Looking back a year or two at the smart home market, in 2013 it was state-of-the-art to merely make connected products, especially if you could make this fairly simple and low cost for the consumer.
In 2015, the landscape has changed. Now connected product leaders are building IoT ecosystems to maximize value to their customers and find new ways to expand market reach. The promise is in finding new monetization streams through these new cloud-to-cloud connections. This should not be too surprising as networks increase exponentially in value as the number of connections increases (Metcalfe’s Law), and ecosystem builders are finding more and more useful and profitable ways to partner from the information channels that IoT provides.
Take a look at some of the possible collaborations in the diagram below. The ecosystem side shows many of the possible ecosystem partnership categories, where the data and usage patterns can be used to better understand the customer’s preferences and the products functioning, health, status, and key state. This data can enable various service offerings such as reordering consumables (think filters) or maintenance services, etc. The ecosystem can also offer opportunities for combining third-party functionality of multiple home products to work in concert or be controlled by “harmonizing” apps. Third party data can be imported (weather, energy prices) and analyzed data offers key insights to better understand customers, how they interact with products, or how they can save money through energy efficient operation.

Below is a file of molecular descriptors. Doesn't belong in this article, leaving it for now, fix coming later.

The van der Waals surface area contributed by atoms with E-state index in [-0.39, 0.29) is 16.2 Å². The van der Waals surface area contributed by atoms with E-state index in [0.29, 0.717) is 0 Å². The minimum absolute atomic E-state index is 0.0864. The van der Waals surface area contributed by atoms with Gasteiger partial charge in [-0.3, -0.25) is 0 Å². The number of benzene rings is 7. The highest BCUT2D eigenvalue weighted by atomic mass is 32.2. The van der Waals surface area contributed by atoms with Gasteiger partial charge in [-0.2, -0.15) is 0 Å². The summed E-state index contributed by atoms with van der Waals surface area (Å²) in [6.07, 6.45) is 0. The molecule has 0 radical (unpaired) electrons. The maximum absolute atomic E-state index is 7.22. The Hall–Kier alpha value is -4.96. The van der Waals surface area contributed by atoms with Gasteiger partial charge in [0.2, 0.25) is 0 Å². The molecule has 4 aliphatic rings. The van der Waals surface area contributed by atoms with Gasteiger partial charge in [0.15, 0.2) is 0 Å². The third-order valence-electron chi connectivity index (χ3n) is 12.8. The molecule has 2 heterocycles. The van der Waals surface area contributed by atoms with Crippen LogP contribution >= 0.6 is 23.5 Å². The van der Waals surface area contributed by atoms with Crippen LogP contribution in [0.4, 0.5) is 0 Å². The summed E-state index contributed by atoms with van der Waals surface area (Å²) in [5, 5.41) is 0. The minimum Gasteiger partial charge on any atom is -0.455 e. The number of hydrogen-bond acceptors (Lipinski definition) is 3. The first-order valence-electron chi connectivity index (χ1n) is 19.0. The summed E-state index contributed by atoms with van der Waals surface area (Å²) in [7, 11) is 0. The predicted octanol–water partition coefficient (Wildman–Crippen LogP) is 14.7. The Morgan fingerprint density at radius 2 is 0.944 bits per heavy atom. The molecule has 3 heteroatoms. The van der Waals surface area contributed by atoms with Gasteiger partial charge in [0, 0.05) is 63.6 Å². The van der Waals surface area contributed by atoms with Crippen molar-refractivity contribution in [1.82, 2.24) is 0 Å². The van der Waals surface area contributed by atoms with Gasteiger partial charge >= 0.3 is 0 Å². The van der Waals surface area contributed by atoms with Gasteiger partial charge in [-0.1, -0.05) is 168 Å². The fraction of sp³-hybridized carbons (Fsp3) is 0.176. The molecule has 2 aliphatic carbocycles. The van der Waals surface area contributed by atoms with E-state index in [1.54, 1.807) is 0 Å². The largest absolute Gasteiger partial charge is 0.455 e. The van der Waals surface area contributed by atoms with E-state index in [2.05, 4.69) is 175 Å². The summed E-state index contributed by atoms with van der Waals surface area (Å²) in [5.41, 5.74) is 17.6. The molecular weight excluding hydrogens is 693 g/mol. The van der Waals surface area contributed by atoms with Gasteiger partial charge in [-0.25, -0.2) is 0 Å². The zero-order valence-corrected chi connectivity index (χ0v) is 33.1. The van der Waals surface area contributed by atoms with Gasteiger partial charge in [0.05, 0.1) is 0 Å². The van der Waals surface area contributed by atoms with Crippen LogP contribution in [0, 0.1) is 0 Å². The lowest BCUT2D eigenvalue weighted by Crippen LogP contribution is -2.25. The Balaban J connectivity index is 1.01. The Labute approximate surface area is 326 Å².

All of these partnering opportunities can add value for both the customer and the top/bottom line of the business. A partnership may bring value through direct revenue or revenue sharing, for example, an appliance manufacturer can detect a problem with a product and send error codes to a network service partner who will pay a commission to the manufacturer for the referral. The referral is particularly valuable because of the machine information provided that accurately identifies the error code so that the technician can bring the right repair part with only one truck roll to the customer (instead of one roll to diagnose and one to return with the part).
Another benefit of partnerships are the increases in pull-through as your partners help extend your marketing footprint, or simply because the customer is realizing the increased value and spreading the word (telling friends, giving 5-star reviews, etc.).
So, how are you going to enable these third-parties to connect-in and share the relevant customer data? Your alternatives are to either try to build your own cloud infrastructure and ecosystem (difficult, expensive, time-consuming), join an existing ecosystem (you lose control/ownership), or choose an experienced IoT platform provider, like Arrayent. The right platform will let you choose your partners and will have all the right ecosystem-building features ready to go.
There are also concerns over what data can and should be shared, from customer privacy protection to business strategy reasons. To maintain maximum control of your ecosystem and how you share the data you will need to have your own cloud with the right interfaces. At Arrayent we are making it easier and easier with every new cloud release to safely interact with ecosystem partners by removing technology hurdles that allow our customers to accelerate development of robust ecosystems.
Two ideas to consider for realizing the potential of ecosystems: First, rethink the role of your Product Manager as Ecosystem Manager who must now also have strong business development skills. Second, evaluate your product’s cost and value through an ecosystem lens (not traditional product ROI calculations) to be able to accelerate adoption and success of your program.
So this is what the future looks like. Successful IoT programs will be cloud-to-cloud connected to five to ten ecosystems. Your product, your business development team, and your IoT cloud platform have to be ready to do this reliably at scale.
By Shane Dyer, President